The Common Room and A Quiet, Simple Life both just posted, without much comment, about this article on MSN Money: Can a family of four eat on $100 a week?
Okay, my answer straight off is no. Mostly no. I'm basing that on some recent frugal articles about Miss Maggie's $70 emergency menu; several people priced out her groceries in various parts of the U.S. and said they couldn't match those prices. I won't say it's impossible, especially if you're somebody like Amy Dacyczyn and have a whole system going of gardening, freezing, swapping, sale prices and so on--that, to me, is a different story from the MSN Money scenario of having to spend X dollars at a national grocery chain, without all the rest of the supports in place.
However, this author says her family was able to come pretty close, even without those long-term-frugal tricks. She describes their meals for the week:
"Breakfasts were fairly easy, with most of my family eating the eggs, cereal, plain yogurt, oatmeal or homemade French toast I had planned. However, my son missed his waffles sorely.
"Lunches were a bit harder to scrape together. They consisted of dinner leftovers, bean and cheese burritos, or sandwiches of luncheon meat or peanut butter and jelly.
"Dinners were tasty but required a lot more preparation than I was used to. I prepared salmon patties, rice, corn and zucchini one night; barbecue chicken, green beans and rice another; as well as family favorites like spaghetti and meatballs; sloppy Joes; and a slow-cooker pork and cabbage meal (which my 4-year-old took just two bites of).
"With such a tiny budget, if I wanted dessert I had to make it myself, so I used the butter and flour I had at home with the milk, eggs, canned pineapple and bread I bought to make a quick pineapple bread pudding and poured juice into molds to make popsicles."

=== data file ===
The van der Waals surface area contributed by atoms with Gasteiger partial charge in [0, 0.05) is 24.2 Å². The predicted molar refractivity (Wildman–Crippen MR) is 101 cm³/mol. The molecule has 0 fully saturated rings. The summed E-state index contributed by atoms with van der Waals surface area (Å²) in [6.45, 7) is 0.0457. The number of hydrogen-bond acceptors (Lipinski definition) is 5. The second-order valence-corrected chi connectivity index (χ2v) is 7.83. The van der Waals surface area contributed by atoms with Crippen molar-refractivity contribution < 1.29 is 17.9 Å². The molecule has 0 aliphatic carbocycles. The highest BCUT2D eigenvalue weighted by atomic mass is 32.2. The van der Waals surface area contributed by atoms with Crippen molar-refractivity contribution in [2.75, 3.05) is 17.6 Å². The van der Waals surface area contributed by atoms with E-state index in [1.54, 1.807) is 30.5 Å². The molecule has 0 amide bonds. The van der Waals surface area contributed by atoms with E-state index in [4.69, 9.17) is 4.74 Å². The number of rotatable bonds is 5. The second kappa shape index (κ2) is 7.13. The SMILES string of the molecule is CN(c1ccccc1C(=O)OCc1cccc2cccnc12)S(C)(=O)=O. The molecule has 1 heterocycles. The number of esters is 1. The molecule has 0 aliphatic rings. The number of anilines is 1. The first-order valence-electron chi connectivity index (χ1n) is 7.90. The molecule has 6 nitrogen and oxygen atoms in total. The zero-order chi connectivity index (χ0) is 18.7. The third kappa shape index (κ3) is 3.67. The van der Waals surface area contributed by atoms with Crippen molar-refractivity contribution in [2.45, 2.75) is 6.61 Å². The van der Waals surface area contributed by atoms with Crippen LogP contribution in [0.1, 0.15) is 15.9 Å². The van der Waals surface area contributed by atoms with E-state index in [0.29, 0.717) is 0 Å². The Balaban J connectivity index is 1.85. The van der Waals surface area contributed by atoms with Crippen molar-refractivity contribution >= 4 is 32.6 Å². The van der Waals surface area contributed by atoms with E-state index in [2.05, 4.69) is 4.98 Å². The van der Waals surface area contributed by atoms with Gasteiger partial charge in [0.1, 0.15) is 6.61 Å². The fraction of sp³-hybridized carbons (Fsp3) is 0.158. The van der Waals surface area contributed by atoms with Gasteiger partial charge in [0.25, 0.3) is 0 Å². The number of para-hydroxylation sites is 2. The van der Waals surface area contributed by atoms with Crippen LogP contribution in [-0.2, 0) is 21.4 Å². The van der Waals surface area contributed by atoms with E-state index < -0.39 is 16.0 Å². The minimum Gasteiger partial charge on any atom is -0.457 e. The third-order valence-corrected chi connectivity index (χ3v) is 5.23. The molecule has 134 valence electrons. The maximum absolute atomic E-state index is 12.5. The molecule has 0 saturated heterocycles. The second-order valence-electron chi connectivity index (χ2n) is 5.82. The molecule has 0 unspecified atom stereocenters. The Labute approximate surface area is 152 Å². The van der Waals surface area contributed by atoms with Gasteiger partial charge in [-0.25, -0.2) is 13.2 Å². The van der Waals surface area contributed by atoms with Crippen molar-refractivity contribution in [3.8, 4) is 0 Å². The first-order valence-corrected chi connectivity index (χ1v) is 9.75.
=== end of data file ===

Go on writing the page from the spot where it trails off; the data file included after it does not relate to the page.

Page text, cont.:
Why I'm not overly excited by all this...and maybe it's why the DHM is laughing...is that this resembles just an average week for us "poverty-stricken folks." Only up here it's costing us close to $200 for those kinds of groceries, never mind the "snack packs" or whatever she's talking about there. And the hardship of having to make a pineapple dessert...oh my. Excuse me while I go wipe that nasty cynical taste out of my mouth.
I'm thinking about the DHM's poverty days when she and her husband were living mostly on baked potatoes. I'm thinking about scraping up enough change during my own single days for a box of macaroni and cheese from the corner store on the way home from a job that didn't pay enough. I'm thinking about barbecued chicken, pork with cabbage, and spaghetti and meatballs, and thinking that sounds pretty good; but I confess I don't know how Melinda Fulmer did that on $100 for the week, unless those two little kids really didn't eat much.
I posted way back awhile ago about my Food Hamper Gourmet menu--a challenge from a number of years ago to come up with menus from the items in a charity food box. That, to me, is what we'd be eating on $100 a week. Canned soup mixed with potatoes and wieners, and other yummy creations like that. Or, go the other way, we'd be eating an awful lot of lentils. Either way, I don't see how barbecued-chicken economizing fits into that kind of tightwadding. It reminds me a bit of the link Meredith posted back in January about the horror of having to cut back on Botox.
Excuse me while I go clean up the dinner leftovers: meatloaf, couscous, fresh green beans, fresh bread, and a dessert concocted of graham crackers, a bit of homemade jam, homemade yogurt, and a couple of bananas about to go bad. Just wish we could do it on $100 a week, though.
[Canadian/American update: Yes, I know there are money differences, but there shouldn't be enough difference to make our $200 equal $100 American.]